Brush up on your NCAA Tourney trivia
Updated On: Mar 07 2013 01:45:06 PM CST
The NCAA tourney is already awesome enough. But doggone it, this is America, and we always are looking to improve upon what we got. So how about we make the tournament more meaningful by going a little deeper and adding some context to this sacrosanct event?
Let's look at the history it's nestled in and point out some of the most interesting facts about the NCAA Men's College Basketball Tournament.
Some perspective will make watching the games more fun. Plus, you can look smart when you say, "You know, Duke's run has been impressive, but it doesn't hold a candle to the streak Houston had in the early '80s, going to three straight final fours."
Sure, some folks will think you have too much time on your hands, but others will worship your godlike sports knowledge. So read on to fulfill your dreams of being worshipped by your fellow fans ...
No. 5: The basics
Yeah, we know all the big names, but historically how have they fared? Let's rank 'em.
First let's start with the five schools with the most tournament championships: No. 1 is UCLA, with 11 titles, winning 10 of them in a 12-season span from 1964 to 1975. Kentucky falls in at No. 2 with seven titles. Then it's Indiana and North Carolina with five each, and lastly, Duke with four. (By the way, Oregon won the first title in 1939, its only one.)
How about another parameter? Final Four appearances: a similar, but different list. This time North Carolina ties UCLA with for the top spot with 18 visits. Third place is Duke with 15. Kentucky ranks fourth with 14 appearances, with Kansas fifth with its 13 trips.
Here's a cool bonus fact: The largest margin of victory in a championship game is 30 points. In 1990, UNLV spanked Duke 103-73. (You can almost hear all the Duke haters out there shouting "Yeah!")
No. 4: High scorer
Here's an oldie but goodie. (And shame on you for not knowing this basic March Madness trivia.) The most points scored in a tournament game goes to ... No, not Michael Jordan, Lew Alcindor, Bill Walton or Magic Johnson, but Austin Carr.
Do you know who he played for? No? Well two-times shame on you then. He played for Notre Dame. And do you now how many? Aw, forget it, let's just get on with this.
He scored a whopping 61 points in an opening round game against Ohio University in 1970. And though you may have expected some crazy Wilt-type number, let's just keep this in perspective: imagine if a player did this today. It would be insane and you can bet he would own the Twitterverse for a little while.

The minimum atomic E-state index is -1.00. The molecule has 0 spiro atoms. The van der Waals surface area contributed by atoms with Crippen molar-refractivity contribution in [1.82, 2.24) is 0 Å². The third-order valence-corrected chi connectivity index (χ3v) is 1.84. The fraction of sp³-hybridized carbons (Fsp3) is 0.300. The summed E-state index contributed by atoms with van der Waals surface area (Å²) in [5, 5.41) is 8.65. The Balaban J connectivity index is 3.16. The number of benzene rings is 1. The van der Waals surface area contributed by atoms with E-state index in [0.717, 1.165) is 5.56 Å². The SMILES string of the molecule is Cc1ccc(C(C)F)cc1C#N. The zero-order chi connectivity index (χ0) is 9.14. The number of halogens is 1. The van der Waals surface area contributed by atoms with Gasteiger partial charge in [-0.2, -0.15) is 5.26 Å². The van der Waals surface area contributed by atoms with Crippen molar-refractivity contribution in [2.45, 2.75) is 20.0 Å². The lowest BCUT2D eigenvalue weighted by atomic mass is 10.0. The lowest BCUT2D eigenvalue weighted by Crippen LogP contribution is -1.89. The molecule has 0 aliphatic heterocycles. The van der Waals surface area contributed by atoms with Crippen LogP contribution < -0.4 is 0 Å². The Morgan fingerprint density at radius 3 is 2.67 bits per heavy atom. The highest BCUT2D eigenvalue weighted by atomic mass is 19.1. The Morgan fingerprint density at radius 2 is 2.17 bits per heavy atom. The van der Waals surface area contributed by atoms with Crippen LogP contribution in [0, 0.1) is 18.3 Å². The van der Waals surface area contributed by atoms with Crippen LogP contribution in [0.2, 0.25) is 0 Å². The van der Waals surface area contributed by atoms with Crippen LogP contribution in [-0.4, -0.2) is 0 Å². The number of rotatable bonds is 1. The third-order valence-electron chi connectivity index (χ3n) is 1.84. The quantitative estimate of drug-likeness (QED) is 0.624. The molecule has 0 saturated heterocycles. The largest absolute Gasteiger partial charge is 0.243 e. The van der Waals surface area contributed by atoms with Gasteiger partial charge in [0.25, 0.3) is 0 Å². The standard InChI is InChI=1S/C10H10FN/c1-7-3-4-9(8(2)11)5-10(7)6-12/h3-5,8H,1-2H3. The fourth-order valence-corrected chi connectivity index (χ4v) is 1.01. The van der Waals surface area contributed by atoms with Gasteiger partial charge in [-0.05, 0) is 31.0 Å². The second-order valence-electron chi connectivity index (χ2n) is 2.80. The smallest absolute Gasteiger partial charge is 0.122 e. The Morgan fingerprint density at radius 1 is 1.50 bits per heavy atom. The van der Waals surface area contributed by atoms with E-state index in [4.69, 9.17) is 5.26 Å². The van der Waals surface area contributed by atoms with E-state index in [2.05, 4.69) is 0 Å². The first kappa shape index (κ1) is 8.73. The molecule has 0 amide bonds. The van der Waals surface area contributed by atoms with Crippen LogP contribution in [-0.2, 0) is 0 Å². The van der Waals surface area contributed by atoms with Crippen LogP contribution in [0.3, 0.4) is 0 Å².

And this wasn't exactly a fluke. Mr. Carr was a stud in the postseason, serving up a record that may stand for good: a 50-point scoring average in seven NCAA tournament games.
No. 3: Sweetless 16
Even casual fans know that the lowest seed in any region (the 16th seed) has never won a game since the tournament expanded in 1985. To do that, they'd have to beat their first opponent (duh), and that would be the No. 1 seed.
But it did almost happened once. Michigan State was the Goliath and David took him to overtime before losing by a pittance. Who was David? Why Murray State, and the year was 1990 -- you know, back when the shorts were still short and the hair was buzz-cut, Theo Huxtable-like.
When the dust cleared, Michigan State won 75-71 (but did lose two games later, in overtime, to Georgia Tech).
And since we're on the topic, how about a list of the No. 15 seeds who knocked off their No. 2 seed suckers: Richmond in 1991, Santa Clara in 1993, Coppin State in 1997, Hampton in 2001 and Lehigh (over Duke) and Norfolk State (over Missouri) this year.
No. 2: Some real controversy
We're not talking about a bad call here. The tournament brings together practically every faction of the U.S. community, and this is bound to cause some head-butting. So though we keep the rest of this article fun and light, one fact about a more serious topic is appropriate.
One stadium, though well-suited and even built for the purpose of hosting tournament games, has been made ineligible to do so.
What's the beef? Well South Carolina, where the arena in question -- Columbia's 18,000-seat Colonial Life Arena -- is located, is proud of their history. So they sport a Confederate battle flag on a soldiers' memorial nearby on the South Carolina Statehouse grounds.
Amid protests during 2002 tournament games at the Bi-Lo Center in Greenville, S.C., the NCAA recognized the requests of the NAACP and the Black Coaches Association by banning the state, and thus both the Bi-Lo Center and the Colonial Life Arena, from hosting any further tournament games.
No. 1: De-aPauling
Can you imagine having the prestige of having a coveted No. 1 seed and losing your first game? OK, OK. It's true that a No. 16 seed has never beaten a No. 1, BUT, pre-1985, top seeds got first-round byes. And some did lose in the second round -- their first game.
Now enters this bit of trivia. No. 1-seeded DePaul University lost its opening, second-round game to UCLA in 1980. Bummer. But there's always next year, right?
Indeed, they came back, secured a No. 1 seed and ... lost again, this time to St. Joseph's. Ugh! Finally, in 1982, the school's third consecutive year as a No. 1 seed, they went all Buffalo Bills on us and lost a third straight opening game, this time to Boston College.
Unfortunately, for DePaul, a great streak of conference titles and a stack of wins will always be followed up with a, "yeah, but ..."
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